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Tuesday, September 11, 2012

Cerner on September 11th

I often paint at medical conferences in the back of ballrooms or on the exhibition floor.  When I was painting at the HISA conference in Australia, a lovely woman came over to my easel.  She looked at my work and noticed I was painting in the Cerner booth.  She told me she had a story she wanted share with me about a Cerner conference she attended many years before.  That story was so powerful I asked if I could paint it on her jacket so she could join The Walking Gallery.  She said yes.

This is “The Right Thing” a jacket for Lissa.


On September 11th, 2001 Lissa was at a Cerner health conference in Kansas City entitled “Crossing the Chasm.”  It was a typical conference day and sessions began early.  Doctors and nurses from all over the US were there.  As the morning progressed word spread through the room that something horrible had happened in New York.  Caregivers from the New York area began to call airlines trying to fly back to help.  Quickly they and the folks at Cerner found out all flights were grounded. 

Then the leadership at Cerner contacted a bus company and chartered buses to drive attendees back to New York.  They announced that the buses would be there soon and anyone who wanted to get back could return home in this fashion. 

Next they must decide what to do.  The room was full of attendees and there were speakers prepared to speak; yet at the same moment tragedy was unfolding.  Cerner decided the conference must continue so they set up a screen showing the Twin Towers as speakers spoke of crossing the quality chasm.

Speaking while they die

Can you imagine that?  Right beside a speaker addressing the future of medicine and the chasm in care, a building burned and lives were extinguished in real time.  This was such a powerful moment.  This is the heart of the matter.  When we talk of death at medical conferences it is often hidden behind statistics and bar charts and does not have the visceral impact of life destroyed before our very eyes.

Yesterday, I had the privilege of hearing Clay Patterson from Cerner speak as part of a vender panel at HHS.  He did not tell us about the newest module available on a Cerner system.  He told us about the challenging care and poor communication his family experienced before his grandmother’s death.

In less than two weeks Cerner will again host a conference in Kansas City in September.  It will be the Partnership with Patients Summit.  We will meet there and discuss the chasm of care with doctors, venders, nurses and patients.  And I hope to see some of you there.  I hope to hold you in my arms and remember all of those we have lost.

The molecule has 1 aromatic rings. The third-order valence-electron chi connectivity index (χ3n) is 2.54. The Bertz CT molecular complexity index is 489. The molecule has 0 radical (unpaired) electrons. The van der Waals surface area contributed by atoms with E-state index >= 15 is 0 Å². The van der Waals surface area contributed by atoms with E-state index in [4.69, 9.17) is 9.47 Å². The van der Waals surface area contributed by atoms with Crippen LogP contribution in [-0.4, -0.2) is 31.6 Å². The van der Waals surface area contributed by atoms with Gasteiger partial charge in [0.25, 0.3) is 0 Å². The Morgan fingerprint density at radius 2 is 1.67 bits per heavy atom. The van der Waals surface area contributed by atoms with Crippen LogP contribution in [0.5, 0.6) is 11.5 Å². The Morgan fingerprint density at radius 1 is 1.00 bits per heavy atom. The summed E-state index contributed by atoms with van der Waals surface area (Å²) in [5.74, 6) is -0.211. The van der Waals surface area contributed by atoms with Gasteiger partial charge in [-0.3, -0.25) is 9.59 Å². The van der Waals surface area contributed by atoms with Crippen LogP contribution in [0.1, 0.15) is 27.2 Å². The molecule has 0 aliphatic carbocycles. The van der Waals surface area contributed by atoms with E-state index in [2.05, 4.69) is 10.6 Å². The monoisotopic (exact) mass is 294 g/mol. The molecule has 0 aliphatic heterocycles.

People have asked me, “How did you get Cerner to host this?”  I responded, “I asked and they said yes.”  It was the right thing to do.


  1. Regina, thanks for sharing your story, this story and many others... It is always a good reminder of the importance of the work we all need to continue to do and to always put the patient and family at the center.

  2. I was and am still an associate with Cerner. Thank you so much for sharing this story. I am very proud to be associated with a company that leads by example. We were united in shock and grief. We had no idea what the future held in the dark hours and days that followed that horrific day. We all need to remember not just the hours of terror, but the acts of kindness and courage exhibited during a time of extreme uncertainty. Let that be the gift of those that perished that day. Let's live each day honoring that memory though our acts of generosity and courageous to our fellow citizens of the world. May we all be better people in the end.

    1. It was a moment when we all came together and hope people never forget.

  3. Thank you so much for sharing this. I am also a Cerner Associate who was in my college freshman biology class when these tragic events unfolded. I have heard many stories of how our company reacted and I am so proud to be an associate. Each and everyday I get the opportunity to connect with great organizations all trying to make life better for the populations they serve. In the end we are all working toward the same goal and are on the same team and this serves as a great reminder of that. Thank you again for helping us remember a tragic event in a warming light.

    1. Thank you for sharing your remembrance of that day. We are all on the same team and is nice when that is apparent.

  4. Regina, I was also a Cerner associate and was there at that time. Some of my friends/colleagues from New Zealand were at the conference and of course were stranded. We opened our home to them and tried to make some sense of things. We all kept going with the conference so people would have something positive to do while they worried about families at home. We had critical leaders from hospitals in Washington and New York at the conference, as well as other leaders who needed to get back to their health systems for this emergency. Cerner helped them find cars, busses - whatever it took to get them home. And for those who chose to stay there were TVs in quiet places to watch and prayer areas. Courage has been define as grace under fire. That is truly what I saw in those days.

    Thanks for sharing this story, and for letting so many of us remember some of the positives in the people who stepped up.